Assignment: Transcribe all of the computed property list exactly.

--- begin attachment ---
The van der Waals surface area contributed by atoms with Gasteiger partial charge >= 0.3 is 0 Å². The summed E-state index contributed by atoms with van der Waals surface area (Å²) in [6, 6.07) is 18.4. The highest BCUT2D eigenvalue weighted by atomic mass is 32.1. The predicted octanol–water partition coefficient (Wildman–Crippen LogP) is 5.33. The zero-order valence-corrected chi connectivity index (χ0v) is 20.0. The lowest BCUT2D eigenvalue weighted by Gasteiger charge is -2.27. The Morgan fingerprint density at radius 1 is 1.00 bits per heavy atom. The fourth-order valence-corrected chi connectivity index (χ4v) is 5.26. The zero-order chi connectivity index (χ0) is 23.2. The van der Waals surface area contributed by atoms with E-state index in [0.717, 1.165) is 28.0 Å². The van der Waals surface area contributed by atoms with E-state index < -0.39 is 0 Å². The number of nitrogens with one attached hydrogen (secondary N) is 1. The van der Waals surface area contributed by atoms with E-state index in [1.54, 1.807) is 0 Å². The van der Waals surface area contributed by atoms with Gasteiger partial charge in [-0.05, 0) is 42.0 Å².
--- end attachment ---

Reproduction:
The van der Waals surface area contributed by atoms with Gasteiger partial charge >= 0.3 is 0 Å². The summed E-state index contributed by atoms with van der Waals surface area (Å²) in [6, 6.07) is 18.4. The highest BCUT2D eigenvalue weighted by atomic mass is 32.1. The predicted octanol–water partition coefficient (Wildman–Crippen LogP) is 5.33. The zero-order valence-corrected chi connectivity index (χ0v) is 20.0. The lowest BCUT2D eigenvalue weighted by Gasteiger charge is -2.27. The Morgan fingerprint density at radius 1 is 1.00 bits per heavy atom. The fourth-order valence-corrected chi connectivity index (χ4v) is 5.26. The zero-order chi connectivity index (χ0) is 23.2. The van der Waals surface area contributed by atoms with E-state index in [0.717, 1.165) is 28.0 Å². The van der Waals surface area contributed by atoms with E-state index < -0.39 is 0 Å². The number of nitrogens with one attached hydrogen (secondary N) is 1. The van der Waals surface area contributed by atoms with E-state index in [1.54, 1.807) is 0 Å². The van der Waals surface area contributed by atoms with Gasteiger partial charge in [-0.05, 0) is 42.0 Å².